"I have an eating disorder," says Troy, 22. "There are times when I eat very, very little. There are times when I eat normally, and then I fast. I exercise way too much. I'm embarrassed because it's generally a female problem. In the last two or three years, I've lost approximately 40 or 45 pounds." At 5-foot 11-inches, Troy weighs a mere 138 pounds.
He stands before a mirror. "Usually in pictures I can tell definitely up in here," he says, pointing to his chest, "and through my face that I've lost a lot of weight. If I have my shirt off, I can see a lot of the bones in my back, and I know that's way, way, way too thin. It started out innocent, just changing certain habits to get healthy, and it's just gotten out of control. My push-ups, and my leg raises and my run every day, that's what makes up my workout, and I do that every day, sometimes twice a day. I'm a health teacher, and it's hard because I know that I'm not practicing what I preach. I technically eat one to two meals a day " if that " and even those meals are getting smaller and smaller. I'm constantly cold. I walk around my home in a sweatshirt, couple of shirts on, couple pairs of sweatpants. I am scared for my life sometimes. My family is very worried about losing me."
[AD]After Thanksgiving, Troy recounts, "My meal consisted of fruits, vegetables, half of a bun, one or two mini slices of turkey and a bite of stuffing. I way over-ate last night, and now the guilt and anxiety this morning is really high. I'm really thinking about the salt content of what I ate yesterday. It's probably going to force me to just not eat anything. If I do, it's probably going to be a very miniscule amount."
"What happened? You were weighing in a 185, very healthy, very muscular, very vibrant-looking. What flipped the switch for you?" Dr. Phil asks Troy.
"I can't necessarily pick out a specific trigger, but like I said, it started out very innocent, making small changes just to become a healthier individual, and in that time, it's just gotten out of control," he says.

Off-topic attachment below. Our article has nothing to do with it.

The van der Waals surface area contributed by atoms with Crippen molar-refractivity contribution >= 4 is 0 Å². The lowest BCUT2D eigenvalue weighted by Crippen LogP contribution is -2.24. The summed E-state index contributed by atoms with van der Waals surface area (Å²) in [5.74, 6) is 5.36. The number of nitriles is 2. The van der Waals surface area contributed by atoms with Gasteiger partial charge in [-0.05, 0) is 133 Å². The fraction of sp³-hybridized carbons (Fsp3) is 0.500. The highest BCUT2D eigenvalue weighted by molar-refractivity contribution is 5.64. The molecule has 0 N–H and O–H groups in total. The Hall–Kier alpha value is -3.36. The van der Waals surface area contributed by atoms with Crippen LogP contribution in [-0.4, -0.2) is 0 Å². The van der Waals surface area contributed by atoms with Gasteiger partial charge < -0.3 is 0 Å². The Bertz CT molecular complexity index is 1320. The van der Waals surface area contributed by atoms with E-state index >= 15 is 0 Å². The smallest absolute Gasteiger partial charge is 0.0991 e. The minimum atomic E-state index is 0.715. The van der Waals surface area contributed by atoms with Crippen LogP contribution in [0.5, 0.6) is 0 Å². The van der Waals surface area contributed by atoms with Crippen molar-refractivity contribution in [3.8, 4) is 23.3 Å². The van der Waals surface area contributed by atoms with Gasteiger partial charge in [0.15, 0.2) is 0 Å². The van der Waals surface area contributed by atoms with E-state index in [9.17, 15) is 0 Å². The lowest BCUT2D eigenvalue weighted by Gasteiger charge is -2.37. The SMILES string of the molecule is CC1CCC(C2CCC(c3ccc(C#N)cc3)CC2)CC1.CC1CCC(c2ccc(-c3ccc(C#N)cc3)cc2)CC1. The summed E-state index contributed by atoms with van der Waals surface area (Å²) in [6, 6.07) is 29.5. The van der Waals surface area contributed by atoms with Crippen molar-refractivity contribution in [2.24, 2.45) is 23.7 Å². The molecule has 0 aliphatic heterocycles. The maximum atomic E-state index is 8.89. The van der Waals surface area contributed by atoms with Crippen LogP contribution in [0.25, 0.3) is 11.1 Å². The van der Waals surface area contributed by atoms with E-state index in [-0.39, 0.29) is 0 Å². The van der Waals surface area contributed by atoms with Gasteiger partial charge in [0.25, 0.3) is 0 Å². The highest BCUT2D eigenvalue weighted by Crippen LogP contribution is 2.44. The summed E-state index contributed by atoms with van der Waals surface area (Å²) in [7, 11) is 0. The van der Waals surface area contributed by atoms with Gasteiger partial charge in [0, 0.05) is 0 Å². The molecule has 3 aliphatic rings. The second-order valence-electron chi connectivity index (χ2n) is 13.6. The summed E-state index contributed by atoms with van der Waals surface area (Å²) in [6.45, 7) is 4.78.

Dr. Phil asks Troy what he thinks of his previous guest, Eric's, story.
"It's like listening to my own story played back to me. It's just a big eye-opener to know that someone so young is going through the exact same thing I am," Troy says.
Dr. Phil notes that Troy is 22, and he tells his previous guest, Eric, "Seven years later, you can be in the exact same place you are now."
"I understand," Eric says.
"This dominates your life at this point," Dr. Phil says to Troy.
"Correct. Going through four years of secondary education, learning about every health aspect that I need to teach, it's very hard. I know in my heart what's right and what's wrong, but my mind plays a totally different game."
[AD]Dr. Phil asks Troy to speak to Eric before he wastes seven more years in this addiction. "What would you say to him that you wish somebody said to you a long time ago?"
"I would definitely say that you should take every opportunity to get this problem under control. It's a tough road ahead, but I would seek out every opportunity you can to make it better," Troy tells Eric.
"Do you hear that hitting your ears as well?" Dr. Phil asks Troy.
"At the same time, yeah, but it's just tough," he says.
Dr. Phil asks Dr. Ted Weltzin from Rogers Memorial Hospital's Eating Disorders Center, "What's the difference between [ages] 15 and 22 here in terms of the approaches?"
"Well, the main difference between Eric and Troy, in terms of where they are in their life, is recognizing, for Troy, just how lonely an existence this eating disorder is and really trying to use that as motivation for making the changes that are going to be really difficult to make," Dr. Weltzin says.
"What do you miss?" Dr. Phil asks Troy.
"I miss the time and energy I put into family and friends," Troy says. "They definitely take a back seat to my obsession, and I really, really want that to change, to get my life back. My life is completely different now. I used to be so outgoing, and one of those guys you could find in the crowd, the fun-loving guy that just enjoyed life, and I'm not that way anymore, and I don't like who I am."
[AD]Dr. Phil informs him that Dr. Weltzin and Rogers Memorial Hospital's Eating Disorders Center offer to help Troy as well. "How do you feel about that?"
"That's wonderful," he says with tears in his eyes.
Dr. Weltzin tells Troy, "This is a very difficult illness, but it's one that can be treated."
"Are you willing to accept the help that's being offered?"
"Yes," Troy says tearfully.
Dr. Phil thanks Dr. Weltzin and Rogers Memorial Hospital.